The authors conclude that the diamond confirms the presence of mineral-bound water down to, and potentially beyond, 660 km depth in Earth, suggesting broad hydration of this region.
Environment: Human contribution to Middle East’s poor air quality underestimated(Communications Earth & Environment)
More than 90% of fine particle matter air pollution in the Middle East may be generated by human activity, reports an article published online in Communications Earth & Environment. The findings challenge the consensus that natural aerosols, such as desert dust, are the main cause of poor air quality and highlight the importance of reducing emissions to protect human health in the Middle East.
The air quality in the Middle East is thought to be influenced by natural drivers, such as large-scale atmospheric circulation combined with desert and airborne dust. However, previous research has suggested that a large proportion of air pollution is unaccounted for in emissions in this region, which is known to contribute over 15% of global sulfur dioxide pollution and 7.5% of global greenhouse gases. Approximately an eighth of deaths are attributed to air pollution in this region, similar to that of high cholesterol and tobacco smoking. Poor representation of emissions and a lack of observational data have hindered our understanding of the atmospheric composition of the Middle East, and the impacts on human health.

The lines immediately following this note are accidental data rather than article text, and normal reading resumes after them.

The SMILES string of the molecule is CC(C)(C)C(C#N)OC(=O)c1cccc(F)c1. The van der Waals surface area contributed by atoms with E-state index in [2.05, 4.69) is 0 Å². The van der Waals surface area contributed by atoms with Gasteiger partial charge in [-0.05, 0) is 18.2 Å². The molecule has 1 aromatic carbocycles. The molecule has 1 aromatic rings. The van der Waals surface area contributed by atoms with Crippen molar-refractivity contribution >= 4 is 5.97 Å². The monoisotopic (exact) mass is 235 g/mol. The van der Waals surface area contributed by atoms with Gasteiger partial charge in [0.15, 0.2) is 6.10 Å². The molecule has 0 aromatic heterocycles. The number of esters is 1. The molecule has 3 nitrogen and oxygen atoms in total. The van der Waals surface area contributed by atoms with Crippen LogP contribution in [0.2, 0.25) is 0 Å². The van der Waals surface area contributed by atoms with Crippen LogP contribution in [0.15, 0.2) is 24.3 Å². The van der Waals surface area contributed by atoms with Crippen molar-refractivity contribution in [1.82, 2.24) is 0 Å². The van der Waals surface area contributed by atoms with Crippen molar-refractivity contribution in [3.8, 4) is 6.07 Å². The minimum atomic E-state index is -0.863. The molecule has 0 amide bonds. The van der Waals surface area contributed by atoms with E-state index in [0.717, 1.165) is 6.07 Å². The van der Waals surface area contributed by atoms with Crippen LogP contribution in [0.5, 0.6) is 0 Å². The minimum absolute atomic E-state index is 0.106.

Jos Lelieveld and colleagues combined analyses of observational data collected from research ships sailed around the Arabian Peninsula in 2017 with atmospheric modelling. They estimated that over 90% of hazardous fine particulate matter in this region originated from human activity, such as burning fossil fuels and the petroleum industry. They found that pollution concentrations consistently exceeded the WHO guidelines, and that the percentage of excess deaths resulting from pollution exposure ranged from 5.9% in Cyprus to 15.9% in Kuwait. Comparatively, in the USA and Germany where air quality is better, these percentages were 3.0% and 3.7%, respectively. The adverse health effects of air pollution were found to be particularly severe in Kuwait, Egypt, Bahrain, Iraq, Oman, and Saudi Arabia.
The authors suggest that reducing emissions from human activity in the Middle East would substantially help reduce air pollution and its impact on health, ecosystems, and climate change.